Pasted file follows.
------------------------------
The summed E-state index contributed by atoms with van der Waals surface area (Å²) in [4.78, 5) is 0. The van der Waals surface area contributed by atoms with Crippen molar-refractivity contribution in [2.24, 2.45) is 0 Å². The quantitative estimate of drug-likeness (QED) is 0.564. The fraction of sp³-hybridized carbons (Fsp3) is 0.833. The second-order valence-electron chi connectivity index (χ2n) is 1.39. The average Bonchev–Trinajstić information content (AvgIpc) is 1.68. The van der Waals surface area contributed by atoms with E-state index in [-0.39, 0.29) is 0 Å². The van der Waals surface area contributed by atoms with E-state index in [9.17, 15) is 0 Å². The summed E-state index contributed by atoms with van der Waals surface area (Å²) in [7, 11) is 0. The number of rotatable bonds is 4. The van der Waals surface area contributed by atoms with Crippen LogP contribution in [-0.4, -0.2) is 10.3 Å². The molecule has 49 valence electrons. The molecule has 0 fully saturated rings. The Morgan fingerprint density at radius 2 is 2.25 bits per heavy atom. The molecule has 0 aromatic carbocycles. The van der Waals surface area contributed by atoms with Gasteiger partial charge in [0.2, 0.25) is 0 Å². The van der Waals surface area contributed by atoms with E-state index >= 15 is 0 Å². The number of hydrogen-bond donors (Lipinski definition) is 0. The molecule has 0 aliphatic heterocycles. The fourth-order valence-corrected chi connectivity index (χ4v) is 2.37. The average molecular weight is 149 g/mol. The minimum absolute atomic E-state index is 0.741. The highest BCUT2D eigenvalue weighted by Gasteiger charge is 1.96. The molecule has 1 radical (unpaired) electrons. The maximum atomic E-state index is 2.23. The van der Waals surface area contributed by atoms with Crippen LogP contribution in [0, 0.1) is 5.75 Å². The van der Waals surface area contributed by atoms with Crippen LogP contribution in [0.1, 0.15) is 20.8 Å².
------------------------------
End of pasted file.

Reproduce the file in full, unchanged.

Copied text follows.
The summed E-state index contributed by atoms with van der Waals surface area (Å²) in [4.78, 5) is 0. The van der Waals surface area contributed by atoms with Crippen molar-refractivity contribution in [2.24, 2.45) is 0 Å². The quantitative estimate of drug-likeness (QED) is 0.564. The fraction of sp³-hybridized carbons (Fsp3) is 0.833. The second-order valence-electron chi connectivity index (χ2n) is 1.39. The average Bonchev–Trinajstić information content (AvgIpc) is 1.68. The van der Waals surface area contributed by atoms with E-state index in [-0.39, 0.29) is 0 Å². The van der Waals surface area contributed by atoms with E-state index in [9.17, 15) is 0 Å². The summed E-state index contributed by atoms with van der Waals surface area (Å²) in [7, 11) is 0. The number of rotatable bonds is 4. The van der Waals surface area contributed by atoms with Crippen LogP contribution in [-0.4, -0.2) is 10.3 Å². The molecule has 49 valence electrons. The molecule has 0 fully saturated rings. The Morgan fingerprint density at radius 2 is 2.25 bits per heavy atom. The molecule has 0 aromatic carbocycles. The van der Waals surface area contributed by atoms with Gasteiger partial charge in [0.2, 0.25) is 0 Å². The van der Waals surface area contributed by atoms with E-state index >= 15 is 0 Å². The number of hydrogen-bond donors (Lipinski definition) is 0. The molecule has 0 aliphatic heterocycles. The fourth-order valence-corrected chi connectivity index (χ4v) is 2.37. The average molecular weight is 149 g/mol. The minimum absolute atomic E-state index is 0.741. The highest BCUT2D eigenvalue weighted by Gasteiger charge is 1.96. The molecule has 1 radical (unpaired) electrons. The maximum atomic E-state index is 2.23. The van der Waals surface area contributed by atoms with Crippen LogP contribution in [0, 0.1) is 5.75 Å². The van der Waals surface area contributed by atoms with Crippen LogP contribution in [0.1, 0.15) is 20.8 Å².